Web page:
Contact: Speed-Dial Your Candy Bar
Package wrappers or boxes will carry short message service (SMS) codes and keywords that dial you into Vibes' own Instant Response Platform. The interactive script of up to 50 automated SMS exchanges lets customers opt into receiving trivia questions or detailed product information.
"We've uncovered an insatiable demand for interaction," says Philbin. And every exchange delivers market intelligence. By applying short codekeyword combos to various calls to action, Vibes can measure the effectiveness of other media buys and even determine when consumers eat a product. After distributing short codes on 65 million Cadbury candy bars in the United Kingdom, Philbin says "they discovered people eating coconut at specific times and chocolate at other times." Who knew?
The beauty of SMS is how well it will blend with just about every other media. Vibes is a 15-person Chicago company that has focused on text since 1998, when its Pizza Hut promotions helped pioneer marketing to pagers. Now it is moving text from pocket screens to jumbotrons, sending concertgoer messages to a screen behind the punk band Green Day on its current tour.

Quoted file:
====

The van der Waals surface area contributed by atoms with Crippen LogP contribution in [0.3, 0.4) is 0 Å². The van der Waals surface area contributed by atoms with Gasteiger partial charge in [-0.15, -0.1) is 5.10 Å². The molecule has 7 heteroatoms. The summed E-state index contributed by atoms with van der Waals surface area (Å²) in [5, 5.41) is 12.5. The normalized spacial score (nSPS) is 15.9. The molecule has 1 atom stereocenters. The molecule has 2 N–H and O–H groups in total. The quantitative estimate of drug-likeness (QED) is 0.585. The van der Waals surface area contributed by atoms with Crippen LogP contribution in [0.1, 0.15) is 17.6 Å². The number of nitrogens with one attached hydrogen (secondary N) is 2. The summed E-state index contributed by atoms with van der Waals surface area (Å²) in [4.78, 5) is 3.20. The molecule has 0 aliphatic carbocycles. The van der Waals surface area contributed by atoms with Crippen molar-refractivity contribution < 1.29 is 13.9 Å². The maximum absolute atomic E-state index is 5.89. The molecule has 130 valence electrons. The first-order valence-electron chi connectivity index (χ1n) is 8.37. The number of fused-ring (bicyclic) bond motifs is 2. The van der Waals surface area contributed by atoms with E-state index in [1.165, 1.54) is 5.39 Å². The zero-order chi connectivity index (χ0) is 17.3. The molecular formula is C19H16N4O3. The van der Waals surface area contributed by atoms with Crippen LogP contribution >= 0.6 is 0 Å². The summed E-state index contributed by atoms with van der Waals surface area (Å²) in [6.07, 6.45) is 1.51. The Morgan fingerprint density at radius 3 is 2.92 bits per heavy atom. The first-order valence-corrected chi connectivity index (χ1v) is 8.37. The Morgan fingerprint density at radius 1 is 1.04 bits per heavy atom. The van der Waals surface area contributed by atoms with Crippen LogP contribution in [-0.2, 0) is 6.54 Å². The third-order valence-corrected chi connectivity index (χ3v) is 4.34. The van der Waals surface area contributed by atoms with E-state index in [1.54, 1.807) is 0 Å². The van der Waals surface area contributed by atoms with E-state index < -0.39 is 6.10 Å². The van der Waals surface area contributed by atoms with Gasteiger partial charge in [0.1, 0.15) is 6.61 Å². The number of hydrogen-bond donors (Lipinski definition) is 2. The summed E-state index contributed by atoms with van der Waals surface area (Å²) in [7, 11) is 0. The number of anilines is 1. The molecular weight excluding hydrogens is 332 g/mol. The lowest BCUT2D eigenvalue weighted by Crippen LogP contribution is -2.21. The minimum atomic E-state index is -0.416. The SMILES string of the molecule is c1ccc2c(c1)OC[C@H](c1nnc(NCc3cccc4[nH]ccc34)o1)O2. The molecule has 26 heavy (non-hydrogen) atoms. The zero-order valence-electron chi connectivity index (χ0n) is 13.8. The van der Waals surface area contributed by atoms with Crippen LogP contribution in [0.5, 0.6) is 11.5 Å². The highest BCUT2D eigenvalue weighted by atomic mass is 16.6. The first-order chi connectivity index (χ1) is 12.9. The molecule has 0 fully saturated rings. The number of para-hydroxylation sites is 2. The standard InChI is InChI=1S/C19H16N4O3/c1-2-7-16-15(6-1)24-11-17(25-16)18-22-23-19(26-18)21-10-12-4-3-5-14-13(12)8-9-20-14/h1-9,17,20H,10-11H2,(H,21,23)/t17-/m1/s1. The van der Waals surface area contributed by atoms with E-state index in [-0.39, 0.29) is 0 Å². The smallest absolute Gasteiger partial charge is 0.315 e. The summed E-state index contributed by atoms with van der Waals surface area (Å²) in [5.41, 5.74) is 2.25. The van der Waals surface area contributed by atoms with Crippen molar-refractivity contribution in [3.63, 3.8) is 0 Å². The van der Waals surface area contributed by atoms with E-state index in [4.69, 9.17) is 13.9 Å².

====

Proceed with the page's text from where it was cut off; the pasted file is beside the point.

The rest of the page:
Users are spending a good deal of time per person with the technology. "Anybody who [sends one] message then average[s] 44 messages," says Philbin.
Vibes will integrate SMS with drive time on a new iRadio platform, which routes listener messages, contest entries, and song requests directly to DJs. No more busy signals. Philbin says, "People want to continue to interact. You just have to make it fun." Or give them irresistible incentives - like avoiding direct conversation with irritating DJs.